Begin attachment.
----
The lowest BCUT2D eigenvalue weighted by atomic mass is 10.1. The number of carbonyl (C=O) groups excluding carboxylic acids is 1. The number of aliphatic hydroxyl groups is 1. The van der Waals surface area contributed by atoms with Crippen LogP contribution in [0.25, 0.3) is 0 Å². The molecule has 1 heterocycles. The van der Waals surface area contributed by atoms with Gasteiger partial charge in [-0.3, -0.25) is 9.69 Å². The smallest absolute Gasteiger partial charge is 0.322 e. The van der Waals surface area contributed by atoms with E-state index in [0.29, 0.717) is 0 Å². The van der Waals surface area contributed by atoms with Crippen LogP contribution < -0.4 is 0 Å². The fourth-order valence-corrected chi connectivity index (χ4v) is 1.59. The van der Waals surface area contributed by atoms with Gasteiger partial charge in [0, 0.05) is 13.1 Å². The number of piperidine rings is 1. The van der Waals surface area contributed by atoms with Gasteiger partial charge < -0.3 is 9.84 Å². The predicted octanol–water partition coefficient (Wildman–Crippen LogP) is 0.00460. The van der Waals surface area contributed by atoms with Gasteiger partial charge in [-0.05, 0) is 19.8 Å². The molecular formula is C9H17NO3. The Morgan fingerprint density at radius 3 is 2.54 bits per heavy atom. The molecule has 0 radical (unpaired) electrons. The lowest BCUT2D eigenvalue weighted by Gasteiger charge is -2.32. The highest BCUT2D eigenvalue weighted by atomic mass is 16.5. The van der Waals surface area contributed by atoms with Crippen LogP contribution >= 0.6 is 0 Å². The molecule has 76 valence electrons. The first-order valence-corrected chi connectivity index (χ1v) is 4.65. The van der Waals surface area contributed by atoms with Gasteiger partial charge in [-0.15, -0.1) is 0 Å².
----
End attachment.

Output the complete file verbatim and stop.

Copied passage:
The lowest BCUT2D eigenvalue weighted by atomic mass is 10.1. The number of carbonyl (C=O) groups excluding carboxylic acids is 1. The number of aliphatic hydroxyl groups is 1. The van der Waals surface area contributed by atoms with Crippen LogP contribution in [0.25, 0.3) is 0 Å². The molecule has 1 heterocycles. The van der Waals surface area contributed by atoms with Gasteiger partial charge in [-0.3, -0.25) is 9.69 Å². The smallest absolute Gasteiger partial charge is 0.322 e. The van der Waals surface area contributed by atoms with E-state index in [0.29, 0.717) is 0 Å². The van der Waals surface area contributed by atoms with Crippen LogP contribution < -0.4 is 0 Å². The fourth-order valence-corrected chi connectivity index (χ4v) is 1.59. The van der Waals surface area contributed by atoms with Gasteiger partial charge in [0, 0.05) is 13.1 Å². The number of piperidine rings is 1. The van der Waals surface area contributed by atoms with Gasteiger partial charge < -0.3 is 9.84 Å². The predicted octanol–water partition coefficient (Wildman–Crippen LogP) is 0.00460. The van der Waals surface area contributed by atoms with Gasteiger partial charge in [-0.05, 0) is 19.8 Å². The molecular formula is C9H17NO3. The Morgan fingerprint density at radius 3 is 2.54 bits per heavy atom. The molecule has 0 radical (unpaired) electrons. The lowest BCUT2D eigenvalue weighted by Gasteiger charge is -2.32. The highest BCUT2D eigenvalue weighted by atomic mass is 16.5. The van der Waals surface area contributed by atoms with Crippen LogP contribution >= 0.6 is 0 Å². The molecule has 76 valence electrons. The first-order valence-corrected chi connectivity index (χ1v) is 4.65. The van der Waals surface area contributed by atoms with Gasteiger partial charge in [-0.15, -0.1) is 0 Å².